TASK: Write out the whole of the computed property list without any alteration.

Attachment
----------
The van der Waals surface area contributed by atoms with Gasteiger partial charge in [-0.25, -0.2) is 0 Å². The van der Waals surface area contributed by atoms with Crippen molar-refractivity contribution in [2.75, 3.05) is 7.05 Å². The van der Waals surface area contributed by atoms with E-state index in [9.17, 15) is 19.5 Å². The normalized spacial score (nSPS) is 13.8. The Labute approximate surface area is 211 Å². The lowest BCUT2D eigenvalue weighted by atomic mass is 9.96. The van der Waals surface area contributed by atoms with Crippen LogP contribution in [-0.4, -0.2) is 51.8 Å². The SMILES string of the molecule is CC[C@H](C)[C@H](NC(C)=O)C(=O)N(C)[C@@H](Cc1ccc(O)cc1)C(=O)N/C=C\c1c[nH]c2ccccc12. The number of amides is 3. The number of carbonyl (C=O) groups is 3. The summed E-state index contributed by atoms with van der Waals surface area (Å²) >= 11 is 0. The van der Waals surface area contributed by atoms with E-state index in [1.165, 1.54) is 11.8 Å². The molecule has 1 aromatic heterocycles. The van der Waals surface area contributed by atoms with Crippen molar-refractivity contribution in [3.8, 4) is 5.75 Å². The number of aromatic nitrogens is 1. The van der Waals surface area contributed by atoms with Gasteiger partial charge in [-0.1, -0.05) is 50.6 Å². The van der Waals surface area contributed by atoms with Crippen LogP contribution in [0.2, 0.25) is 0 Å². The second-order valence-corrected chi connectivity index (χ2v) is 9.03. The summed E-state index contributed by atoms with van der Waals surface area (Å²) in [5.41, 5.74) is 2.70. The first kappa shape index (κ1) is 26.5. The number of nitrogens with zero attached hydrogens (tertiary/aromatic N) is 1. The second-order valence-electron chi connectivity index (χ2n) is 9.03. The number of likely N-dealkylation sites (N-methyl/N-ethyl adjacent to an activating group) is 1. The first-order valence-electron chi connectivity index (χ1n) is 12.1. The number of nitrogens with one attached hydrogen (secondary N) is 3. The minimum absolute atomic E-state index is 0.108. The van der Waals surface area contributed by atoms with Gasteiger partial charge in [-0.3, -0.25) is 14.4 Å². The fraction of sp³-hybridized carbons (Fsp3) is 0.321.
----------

The van der Waals surface area contributed by atoms with Gasteiger partial charge in [-0.25, -0.2) is 0 Å². The van der Waals surface area contributed by atoms with Crippen molar-refractivity contribution in [2.75, 3.05) is 7.05 Å². The van der Waals surface area contributed by atoms with E-state index in [9.17, 15) is 19.5 Å². The normalized spacial score (nSPS) is 13.8. The Labute approximate surface area is 211 Å². The lowest BCUT2D eigenvalue weighted by atomic mass is 9.96. The van der Waals surface area contributed by atoms with Crippen LogP contribution in [-0.4, -0.2) is 51.8 Å². The SMILES string of the molecule is CC[C@H](C)[C@H](NC(C)=O)C(=O)N(C)[C@@H](Cc1ccc(O)cc1)C(=O)N/C=C\c1c[nH]c2ccccc12. The number of amides is 3. The number of carbonyl (C=O) groups is 3. The summed E-state index contributed by atoms with van der Waals surface area (Å²) >= 11 is 0. The van der Waals surface area contributed by atoms with E-state index in [1.165, 1.54) is 11.8 Å². The molecule has 1 aromatic heterocycles. The van der Waals surface area contributed by atoms with Crippen molar-refractivity contribution in [3.8, 4) is 5.75 Å². The number of aromatic nitrogens is 1. The van der Waals surface area contributed by atoms with Gasteiger partial charge in [-0.1, -0.05) is 50.6 Å². The van der Waals surface area contributed by atoms with Crippen LogP contribution in [0.2, 0.25) is 0 Å². The second-order valence-corrected chi connectivity index (χ2v) is 9.03. The summed E-state index contributed by atoms with van der Waals surface area (Å²) in [5.41, 5.74) is 2.70. The first kappa shape index (κ1) is 26.5. The number of nitrogens with zero attached hydrogens (tertiary/aromatic N) is 1. The second-order valence-electron chi connectivity index (χ2n) is 9.03. The number of likely N-dealkylation sites (N-methyl/N-ethyl adjacent to an activating group) is 1. The first-order valence-electron chi connectivity index (χ1n) is 12.1. The number of nitrogens with one attached hydrogen (secondary N) is 3. The minimum absolute atomic E-state index is 0.108. The van der Waals surface area contributed by atoms with Gasteiger partial charge in [-0.3, -0.25) is 14.4 Å². The fraction of sp³-hybridized carbons (Fsp3) is 0.321.